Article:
15th Annual Conference
april 3, 2013
Community and Institutional Transformative Practices: Inclusion, Equity, and Awareness
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The National Association for Multicultural Education (NAME) is committed to a philosophy of inclusion that embraces the basic tenets of cultural pluralism. NAME celebrates cultural and ethnic diversity as a national strength that enriches a society and rejects the view that diversity threatens the fabric of a society.
NAME supports the belief that multicultural education promotes equity for all regardless of culture, ethnicity, race, class, language, age, gender, sexual orientation, disability, or religion. Thus, fair and full participation in a society’s institutions is paramount as both means and end in NAME’s philosophy. Xenophobia, discrimination, ethnocentrism, racism, classism, sexism, and homophobia are societal phenomena that are inconsistent with the principles of democracy and lead to the counterproductive reasoning that differences are deficiencies.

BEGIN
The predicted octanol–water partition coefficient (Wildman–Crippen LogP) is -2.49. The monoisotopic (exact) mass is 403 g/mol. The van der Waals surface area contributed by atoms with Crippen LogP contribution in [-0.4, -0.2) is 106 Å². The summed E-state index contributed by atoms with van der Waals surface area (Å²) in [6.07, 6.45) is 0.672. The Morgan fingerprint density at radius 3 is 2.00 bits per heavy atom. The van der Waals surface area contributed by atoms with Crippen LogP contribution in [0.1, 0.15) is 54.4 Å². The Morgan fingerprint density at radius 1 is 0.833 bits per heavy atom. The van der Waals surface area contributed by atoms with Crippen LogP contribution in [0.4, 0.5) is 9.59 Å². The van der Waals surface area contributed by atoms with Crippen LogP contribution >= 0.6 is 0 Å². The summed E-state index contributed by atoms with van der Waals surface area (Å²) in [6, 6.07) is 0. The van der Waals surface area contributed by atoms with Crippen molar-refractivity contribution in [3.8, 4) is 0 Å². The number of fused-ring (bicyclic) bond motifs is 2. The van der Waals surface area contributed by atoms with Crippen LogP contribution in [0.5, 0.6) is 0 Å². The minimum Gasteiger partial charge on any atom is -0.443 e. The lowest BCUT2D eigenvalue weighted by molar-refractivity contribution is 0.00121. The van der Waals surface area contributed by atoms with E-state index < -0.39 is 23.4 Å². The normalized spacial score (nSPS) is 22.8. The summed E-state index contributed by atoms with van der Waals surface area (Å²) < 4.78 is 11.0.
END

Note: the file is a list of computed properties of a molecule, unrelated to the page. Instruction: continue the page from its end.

NAME embodies the belief that multicultural education enables the individual to believe in one’s own intrinsic worth and culture, to transcend monoculturalism and, ultimately, to become multicultural. This developmental process is at the center of the individual’s noble quest to define one’s relationship and responsibility to our global society.
NAME recognizes that individuals have not always been, and perhaps never will be, in complete agreement regarding the definitions and goals of multicultural education and that continuing debate is healthy.
The History of NAME (Goals/Objectives)
At the 1990 meeting of the Association of Teacher Educators’ (ATE) Multicultural Education Special Interest Group, Rose Duhon-Sells challenged members to create such an organization. The new association, NAME, was launched through a national conference held in conjunction with the 1991 ATE meeting in New Orleans. For more information, click here. (PDF)